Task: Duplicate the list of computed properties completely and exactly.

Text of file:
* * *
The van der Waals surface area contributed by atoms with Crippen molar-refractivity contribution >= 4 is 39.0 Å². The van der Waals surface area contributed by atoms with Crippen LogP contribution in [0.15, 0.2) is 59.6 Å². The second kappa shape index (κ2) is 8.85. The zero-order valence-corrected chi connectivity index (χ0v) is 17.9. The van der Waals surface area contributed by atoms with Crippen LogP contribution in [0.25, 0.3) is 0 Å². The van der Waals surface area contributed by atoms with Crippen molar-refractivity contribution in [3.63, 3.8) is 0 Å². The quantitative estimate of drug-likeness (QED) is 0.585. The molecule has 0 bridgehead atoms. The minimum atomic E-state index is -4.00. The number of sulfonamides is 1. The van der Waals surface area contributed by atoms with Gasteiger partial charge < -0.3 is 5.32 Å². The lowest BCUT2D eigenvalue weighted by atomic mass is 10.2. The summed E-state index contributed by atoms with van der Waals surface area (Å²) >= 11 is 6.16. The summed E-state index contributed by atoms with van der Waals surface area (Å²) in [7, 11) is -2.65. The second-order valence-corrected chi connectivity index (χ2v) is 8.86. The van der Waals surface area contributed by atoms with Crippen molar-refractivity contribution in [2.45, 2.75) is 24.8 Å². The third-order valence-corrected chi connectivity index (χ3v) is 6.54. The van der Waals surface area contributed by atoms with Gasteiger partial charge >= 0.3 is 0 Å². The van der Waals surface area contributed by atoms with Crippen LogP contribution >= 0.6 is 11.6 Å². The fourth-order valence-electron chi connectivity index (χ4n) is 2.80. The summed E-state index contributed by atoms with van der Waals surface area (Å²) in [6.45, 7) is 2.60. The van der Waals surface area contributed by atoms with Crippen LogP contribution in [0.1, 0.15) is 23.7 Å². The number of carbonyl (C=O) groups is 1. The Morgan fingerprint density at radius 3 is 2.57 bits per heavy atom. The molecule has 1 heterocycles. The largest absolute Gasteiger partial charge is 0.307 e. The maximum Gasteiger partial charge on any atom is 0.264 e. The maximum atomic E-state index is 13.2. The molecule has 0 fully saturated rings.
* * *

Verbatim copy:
The van der Waals surface area contributed by atoms with Crippen molar-refractivity contribution >= 4 is 39.0 Å². The van der Waals surface area contributed by atoms with Crippen LogP contribution in [0.15, 0.2) is 59.6 Å². The second kappa shape index (κ2) is 8.85. The zero-order valence-corrected chi connectivity index (χ0v) is 17.9. The van der Waals surface area contributed by atoms with Crippen LogP contribution in [0.25, 0.3) is 0 Å². The van der Waals surface area contributed by atoms with Crippen molar-refractivity contribution in [3.63, 3.8) is 0 Å². The quantitative estimate of drug-likeness (QED) is 0.585. The molecule has 0 bridgehead atoms. The minimum atomic E-state index is -4.00. The number of sulfonamides is 1. The van der Waals surface area contributed by atoms with Gasteiger partial charge < -0.3 is 5.32 Å². The lowest BCUT2D eigenvalue weighted by atomic mass is 10.2. The summed E-state index contributed by atoms with van der Waals surface area (Å²) >= 11 is 6.16. The summed E-state index contributed by atoms with van der Waals surface area (Å²) in [7, 11) is -2.65. The second-order valence-corrected chi connectivity index (χ2v) is 8.86. The van der Waals surface area contributed by atoms with Crippen molar-refractivity contribution in [2.45, 2.75) is 24.8 Å². The third-order valence-corrected chi connectivity index (χ3v) is 6.54. The van der Waals surface area contributed by atoms with Gasteiger partial charge >= 0.3 is 0 Å². The van der Waals surface area contributed by atoms with Crippen LogP contribution >= 0.6 is 11.6 Å². The fourth-order valence-electron chi connectivity index (χ4n) is 2.80. The summed E-state index contributed by atoms with van der Waals surface area (Å²) in [6.45, 7) is 2.60. The van der Waals surface area contributed by atoms with Crippen LogP contribution in [0.1, 0.15) is 23.7 Å². The number of carbonyl (C=O) groups is 1. The Morgan fingerprint density at radius 3 is 2.57 bits per heavy atom. The molecule has 1 heterocycles. The largest absolute Gasteiger partial charge is 0.307 e. The maximum Gasteiger partial charge on any atom is 0.264 e. The maximum atomic E-state index is 13.2. The molecule has 0 fully saturated rings.